Held by Collins J that Ms Houston had not put any material before the Court capable of justifying any suggestion of actual bias on the part of the Judge. In his view, view, the Judge was correct to conclude that the proceedings were an abuse of process and that Ms Houston’s appeal from the Judge’s order that the proceedings be dismissed must fail. Collins J held that, having decided that the proceedings should be dismissed, the Judge was entitled to take the view that it followed that the joinder application had to be refused. He noted that, in the circumstances, Ms Houston did not have an opportunity to be heard either as to the making of an order at all or the breadth of the order. It followed, in Collins J’s view, that the Isaac Wunder order made by the Judge must be set aside. He noted that no arguments were advanced by Ms Houston as to why the Judge was wrong to make the costs orders that she did; Ms Doyle’s application to dismiss was successful and, that being so, the costs of the application, and of the action, followed the event. Collins J held that, as regards the costs order made in favour of Tully Rinckey on the joinder application, that order was clearly one which the Judge was entitled to make and Ms Houston had not identified any basis on which the Court could properly interfere with it.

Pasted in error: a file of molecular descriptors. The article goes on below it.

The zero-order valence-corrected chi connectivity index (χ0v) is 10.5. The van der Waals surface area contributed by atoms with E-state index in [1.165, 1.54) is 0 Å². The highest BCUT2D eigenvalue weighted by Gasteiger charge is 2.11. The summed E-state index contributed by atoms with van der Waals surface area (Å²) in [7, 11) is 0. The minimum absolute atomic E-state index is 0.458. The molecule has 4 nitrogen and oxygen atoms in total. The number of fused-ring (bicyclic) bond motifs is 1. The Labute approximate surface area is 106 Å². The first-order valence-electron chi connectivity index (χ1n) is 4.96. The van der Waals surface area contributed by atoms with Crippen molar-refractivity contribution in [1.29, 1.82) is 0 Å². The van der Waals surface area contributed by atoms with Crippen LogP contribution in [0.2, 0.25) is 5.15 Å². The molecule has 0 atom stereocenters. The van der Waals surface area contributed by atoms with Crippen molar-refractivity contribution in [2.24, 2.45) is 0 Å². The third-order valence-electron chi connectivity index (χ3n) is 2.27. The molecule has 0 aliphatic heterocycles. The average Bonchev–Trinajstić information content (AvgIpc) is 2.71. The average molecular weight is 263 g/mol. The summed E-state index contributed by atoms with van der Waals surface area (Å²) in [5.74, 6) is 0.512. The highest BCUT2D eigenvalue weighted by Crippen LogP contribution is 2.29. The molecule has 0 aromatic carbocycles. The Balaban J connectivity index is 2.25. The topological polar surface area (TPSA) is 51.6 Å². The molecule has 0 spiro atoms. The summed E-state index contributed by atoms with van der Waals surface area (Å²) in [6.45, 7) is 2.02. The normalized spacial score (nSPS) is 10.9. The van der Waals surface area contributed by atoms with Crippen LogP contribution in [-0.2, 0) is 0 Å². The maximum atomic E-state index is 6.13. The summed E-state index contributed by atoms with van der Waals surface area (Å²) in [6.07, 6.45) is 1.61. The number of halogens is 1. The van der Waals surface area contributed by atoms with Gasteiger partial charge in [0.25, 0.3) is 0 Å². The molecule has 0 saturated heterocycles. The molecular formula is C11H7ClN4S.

Collins J held that he would: dismiss Ms Houston’s appeal from the Judge’s refusal to recuse herself; dismiss Ms Houston’s appeal from the order dismissing the proceedings; allow Ms Houston’s appeal from the Isaac Wunder order and set aside that order; dismiss Ms Houston’s appeal from the order striking out the joinder application; and affirm the orders for costs made by the Judge. He held that he would therefore affirm both of the orders the subject of this appeal, subject to setting aside the Isaac Wunder order.

Appeal allowed in part.

JUDGMENT of Mr Justice Maurice Collins delivered on 22 October 2020
BACKGROUND
1